Definitely a two pole 2850 rpm motor ! I don't know of a tumble dryer that uses a four pole motor to provide direct drum drive. Look at the size of the belt pulley and compare its size to that of a 26" diameter drum. The belt runs around the outside of the drum from that small pulley. Also its only a 1/2 Hp motor.

I actually use a similar motor on my four facet drill grinder.

Buffer06/07/2020 19:54:26
160 forum posts
46 photos

John x2 Maurice and Ian.

Thanks for all the help and advice it seems to be sorted, so now I can work out if it will be good enough for a small grinder.

Regards

Rich

John Baron06/07/2020 20:10:19
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302 forum posts
122 photos

Hi Rich,

I use a similar motor on my four facet drill grinder. I used a switch so that I can run the motor in either direction depending upon which side of the grinding wheel I'm using.

There is a picture of mine on the "Gadget Builder" web site, near the bottom of the page.

John Haine06/07/2020 20:27:51
3178 forum posts
171 photos

If you could reverse the direction depending which way you gave it a spin then the cap is probably gash.

duncan webster06/07/2020 20:30:11
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2651 forum posts
36 photos

My 4 facet drill grinder has the motor out of a dishwasher main pump, just the ticket.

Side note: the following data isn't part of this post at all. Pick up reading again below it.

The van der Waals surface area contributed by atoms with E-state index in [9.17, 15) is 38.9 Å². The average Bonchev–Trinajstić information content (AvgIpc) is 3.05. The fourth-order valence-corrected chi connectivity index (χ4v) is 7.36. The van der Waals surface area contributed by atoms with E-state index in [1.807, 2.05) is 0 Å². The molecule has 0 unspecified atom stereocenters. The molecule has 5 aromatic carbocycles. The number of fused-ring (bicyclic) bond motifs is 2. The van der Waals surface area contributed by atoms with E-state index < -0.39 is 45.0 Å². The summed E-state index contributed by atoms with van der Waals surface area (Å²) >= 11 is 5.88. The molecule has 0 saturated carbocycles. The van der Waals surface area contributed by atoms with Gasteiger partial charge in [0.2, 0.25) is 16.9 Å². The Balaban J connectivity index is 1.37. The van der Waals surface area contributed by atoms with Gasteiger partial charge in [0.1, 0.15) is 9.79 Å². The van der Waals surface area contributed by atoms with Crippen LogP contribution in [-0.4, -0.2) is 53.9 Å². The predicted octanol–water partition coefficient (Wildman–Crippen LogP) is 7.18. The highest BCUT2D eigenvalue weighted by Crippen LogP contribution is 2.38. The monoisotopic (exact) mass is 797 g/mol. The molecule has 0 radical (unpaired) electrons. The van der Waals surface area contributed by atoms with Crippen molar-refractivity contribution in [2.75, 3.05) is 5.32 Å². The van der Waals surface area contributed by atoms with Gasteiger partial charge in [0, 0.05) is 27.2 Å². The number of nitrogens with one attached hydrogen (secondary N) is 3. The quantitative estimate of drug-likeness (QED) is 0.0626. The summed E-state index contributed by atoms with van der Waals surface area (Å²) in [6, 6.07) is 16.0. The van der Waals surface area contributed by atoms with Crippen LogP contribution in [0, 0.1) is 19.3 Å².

Buffer:- make sure you shield those holes in the motor but not to restrict air flow.

Pete Rimmer06/07/2020 20:52:40
734 forum posts
50 photos

I took a motor out of a security barrier once that was wired like that. It's a 3 phase 415v motor but wired to 240v single phase with a capacitor wired across 2 phases. Up and down was provided by sending power to one of the two phases wired to the cap or the other, as required.

For light duty operation it works just great.

Buffer06/07/2020 22:12:28
160 forum posts
46 photos

John B, John H

I just measured the rpm and it was about 1400. I've turned in now but will check again tomorrow with my glasses on!

Do you think the gadget builder design is worth doing? Did you make any changes or would you make any with hindsight?

Thanks

Kiwi Bloke06/07/2020 23:04:23
443 forum posts
1 photos

Hope I'm not adding to the confusion - there's inconsistent advice in this thread...

The capacitor is, strictly speaking, a run capacitor, in that it is permanently in circuit. The motor almost certainly has two identical windings arranged with one end of each connected together, and brought out as one lead, typically the black one. The other end of each winding is brought out as a lead, and the capacitor is connected across these leads. The identical windings allow the motor to be reversed at will. As has already been said, one wire carrying mains (eg live) is connected to one or other end of the cap, depending on the desired direction of rotation, typically by a change-over switch. The other mains wire (eg neutral) is connected to the winding's common point (the black lead).

You can check this by measuring the resistance between each coloured wire and the black one, and between the two coloured wires (disconnect the cap). I'm assuming the black lead is connected to the two windings' common point. The latter resistance should be twice the former, and the two former resistances should be identical. If that's not the case, it's a single-direction motor, and is wired a little differently - mains across lower-resistance winding (coloured to black), cap across other two coloured wires.

[edited to be even more pedantic...]

Edited By Kiwi Bloke on 06/07/2020 23:07:33